Branches of Government
The Framers carefully incorporated a system of checks and balances within the government by establishing three co-equal branches of government: the Legislative, Executive, and Judicial. The power is separated between the three branches of government to avoid one particular branch from becoming dominant over the other branches. The respective powers and functions of each branch of government are addressed in the Articles of the United States Constitution.
Article I of the Constitution establishes the Legislative both the House and the Senate and the necessary qualifications of representatives (U.S. Const. art. I, §§ 1-2). Article I sets forth the procedure for how bills become law (U.S. Const. art I, § 7, cl. 3). Article I also lays out the specific enumerated powers of Congress (U.S. Const. art I, § 8).
Article II of the Constitution establishes Executive branch of government. Article II specifically provides that the Executive power is vested in a President (U.S. Const. art II, § 1, cl. 1). Article II also provides for the method for selecting the President, which is through the Electoral College (U.S. Const. art II, § 1, cl. 2). Most importantly, Article II provides for the specific powers of the President (U.S. Const. art II, § 2).
Article III of the Constitution establishes the Judicial branch of the government. Article III vests the judicial power of the United states in one Supreme Court and gives Congress the power to create inferior courts as needed (U.S. Const. art. III, § 1). Article III provides for the jurisdiction of the federal courts and the limitations on the types of cases that the federal courts are empowered to hear (U.S. Const. art. III, § 2).
In a federalist system, both the federal and state governments have respective powers. While some areas are reserved exclusively for the federal government to regulate, many issues are left up to the states. In the modern business market, millions of business transactions take place across state lines. Congress has the express authority to “regulate Commerce…among the several states” (U.S. Const. art I, § 8, cl. 3). Known as the Commerce Clause, the power of Congress to regulate interstate commerce has been interpreted extremely broadly. The practical significance of Congress’ Commerce power is that most business transactions will be subject to both state and federal regulations. In today’s world, nearly every commercial activity has some impact on interstate commerce, which would bring the activity within the reach of Congressional regulation.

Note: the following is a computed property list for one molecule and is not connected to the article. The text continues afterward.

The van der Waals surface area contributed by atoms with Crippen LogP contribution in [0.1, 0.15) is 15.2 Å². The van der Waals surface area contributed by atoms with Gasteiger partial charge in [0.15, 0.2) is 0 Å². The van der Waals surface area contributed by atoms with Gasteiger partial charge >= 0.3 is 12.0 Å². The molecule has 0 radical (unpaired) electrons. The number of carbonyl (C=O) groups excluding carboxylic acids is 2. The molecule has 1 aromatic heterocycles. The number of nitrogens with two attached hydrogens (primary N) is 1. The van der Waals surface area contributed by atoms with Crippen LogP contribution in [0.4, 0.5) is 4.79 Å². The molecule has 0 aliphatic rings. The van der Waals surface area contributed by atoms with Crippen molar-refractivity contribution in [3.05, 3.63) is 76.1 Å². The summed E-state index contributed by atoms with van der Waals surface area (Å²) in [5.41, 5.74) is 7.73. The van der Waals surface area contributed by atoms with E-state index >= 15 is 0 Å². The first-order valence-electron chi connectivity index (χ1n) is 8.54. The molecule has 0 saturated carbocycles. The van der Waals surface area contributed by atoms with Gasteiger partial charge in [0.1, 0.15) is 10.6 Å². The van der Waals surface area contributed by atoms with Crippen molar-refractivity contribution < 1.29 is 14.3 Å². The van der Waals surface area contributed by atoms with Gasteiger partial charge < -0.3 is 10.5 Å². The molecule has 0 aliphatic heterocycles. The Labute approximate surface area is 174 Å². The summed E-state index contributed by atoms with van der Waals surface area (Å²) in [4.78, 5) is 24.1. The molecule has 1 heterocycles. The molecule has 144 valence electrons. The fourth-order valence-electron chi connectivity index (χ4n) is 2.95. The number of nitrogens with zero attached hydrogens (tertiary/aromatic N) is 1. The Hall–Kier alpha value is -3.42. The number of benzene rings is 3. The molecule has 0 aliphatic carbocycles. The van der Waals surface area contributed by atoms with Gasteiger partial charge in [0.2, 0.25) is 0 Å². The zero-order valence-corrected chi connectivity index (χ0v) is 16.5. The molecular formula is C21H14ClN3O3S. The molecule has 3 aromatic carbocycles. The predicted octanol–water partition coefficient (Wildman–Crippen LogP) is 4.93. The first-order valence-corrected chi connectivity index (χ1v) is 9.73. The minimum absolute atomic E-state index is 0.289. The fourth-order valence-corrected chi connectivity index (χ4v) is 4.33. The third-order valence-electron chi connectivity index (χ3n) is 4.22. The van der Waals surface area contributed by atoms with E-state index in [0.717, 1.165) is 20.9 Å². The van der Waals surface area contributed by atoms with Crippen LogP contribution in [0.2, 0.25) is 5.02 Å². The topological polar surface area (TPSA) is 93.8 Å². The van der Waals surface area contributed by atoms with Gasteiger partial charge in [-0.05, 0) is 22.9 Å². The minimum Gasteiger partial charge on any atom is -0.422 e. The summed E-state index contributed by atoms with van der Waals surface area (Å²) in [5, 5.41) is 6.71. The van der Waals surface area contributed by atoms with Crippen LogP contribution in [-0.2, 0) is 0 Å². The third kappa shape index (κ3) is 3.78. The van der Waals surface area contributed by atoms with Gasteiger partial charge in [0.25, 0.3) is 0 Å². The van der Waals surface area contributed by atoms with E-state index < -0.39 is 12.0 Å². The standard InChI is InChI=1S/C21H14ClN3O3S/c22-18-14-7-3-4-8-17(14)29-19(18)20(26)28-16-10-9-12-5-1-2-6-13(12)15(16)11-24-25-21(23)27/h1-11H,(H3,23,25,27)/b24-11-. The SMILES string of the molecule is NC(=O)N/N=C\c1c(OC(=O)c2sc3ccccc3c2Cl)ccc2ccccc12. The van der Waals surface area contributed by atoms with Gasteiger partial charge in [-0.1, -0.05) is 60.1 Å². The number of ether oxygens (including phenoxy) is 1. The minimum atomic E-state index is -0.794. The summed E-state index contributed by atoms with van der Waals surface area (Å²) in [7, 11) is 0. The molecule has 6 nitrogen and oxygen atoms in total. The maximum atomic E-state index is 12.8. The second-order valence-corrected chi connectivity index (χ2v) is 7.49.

Even activities that are purely local in nature have been construed to have an economic effect on interstate commerce, and therefore can be regulated by Congress pursuant to the Commerce Clause. Arguably, this unfettered authority under the Commerce Clause is an unwelcome and unwarranted intrusion into state sovereignty. By taking the Commerce Clause powers to the extreme, virtually every activity could theoretically be subject to Congressional regulation. Such a result runs afoul of the purpose of federalism and the right of the states to address local concerns as the states see fit. While there are certain issues that assume a national character that require federal intervention or regulation, many problems are local in nature and are best left up to state-by-state regulation. As an increasing number of business deals are taking place without regard to state borders and boundaries, a much narrow interpretation of the Commerce Clause should follow suit to avoid Congress overshadowing virtually every state law and regulation.